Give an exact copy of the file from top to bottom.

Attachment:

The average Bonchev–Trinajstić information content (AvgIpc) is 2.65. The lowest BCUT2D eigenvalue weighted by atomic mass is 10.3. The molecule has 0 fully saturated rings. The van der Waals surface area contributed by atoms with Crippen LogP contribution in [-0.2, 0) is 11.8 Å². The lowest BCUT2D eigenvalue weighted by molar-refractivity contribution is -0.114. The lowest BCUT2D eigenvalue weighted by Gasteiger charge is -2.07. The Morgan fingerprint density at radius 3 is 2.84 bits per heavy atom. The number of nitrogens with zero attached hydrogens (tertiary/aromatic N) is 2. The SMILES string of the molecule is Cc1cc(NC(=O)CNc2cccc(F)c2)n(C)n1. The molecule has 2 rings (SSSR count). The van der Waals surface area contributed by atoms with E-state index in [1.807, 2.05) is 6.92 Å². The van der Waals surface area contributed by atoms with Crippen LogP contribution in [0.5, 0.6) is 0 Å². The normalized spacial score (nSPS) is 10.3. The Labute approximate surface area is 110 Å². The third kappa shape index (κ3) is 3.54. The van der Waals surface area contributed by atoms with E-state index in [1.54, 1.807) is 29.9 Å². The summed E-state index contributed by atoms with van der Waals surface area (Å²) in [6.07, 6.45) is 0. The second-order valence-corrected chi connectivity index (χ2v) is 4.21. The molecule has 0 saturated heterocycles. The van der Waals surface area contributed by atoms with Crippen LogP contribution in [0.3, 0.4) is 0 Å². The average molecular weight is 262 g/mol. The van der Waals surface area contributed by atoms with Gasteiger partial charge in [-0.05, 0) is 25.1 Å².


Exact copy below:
The average Bonchev–Trinajstić information content (AvgIpc) is 2.65. The lowest BCUT2D eigenvalue weighted by atomic mass is 10.3. The molecule has 0 fully saturated rings. The van der Waals surface area contributed by atoms with Crippen LogP contribution in [-0.2, 0) is 11.8 Å². The lowest BCUT2D eigenvalue weighted by molar-refractivity contribution is -0.114. The lowest BCUT2D eigenvalue weighted by Gasteiger charge is -2.07. The Morgan fingerprint density at radius 3 is 2.84 bits per heavy atom. The number of nitrogens with zero attached hydrogens (tertiary/aromatic N) is 2. The SMILES string of the molecule is Cc1cc(NC(=O)CNc2cccc(F)c2)n(C)n1. The molecule has 2 rings (SSSR count). The van der Waals surface area contributed by atoms with E-state index in [1.807, 2.05) is 6.92 Å². The van der Waals surface area contributed by atoms with Crippen LogP contribution in [0.5, 0.6) is 0 Å². The normalized spacial score (nSPS) is 10.3. The Labute approximate surface area is 110 Å². The third kappa shape index (κ3) is 3.54. The van der Waals surface area contributed by atoms with E-state index in [1.54, 1.807) is 29.9 Å². The summed E-state index contributed by atoms with van der Waals surface area (Å²) in [6.07, 6.45) is 0. The second-order valence-corrected chi connectivity index (χ2v) is 4.21. The molecule has 0 saturated heterocycles. The van der Waals surface area contributed by atoms with Crippen LogP contribution in [0.3, 0.4) is 0 Å². The average molecular weight is 262 g/mol. The van der Waals surface area contributed by atoms with Gasteiger partial charge in [-0.05, 0) is 25.1 Å².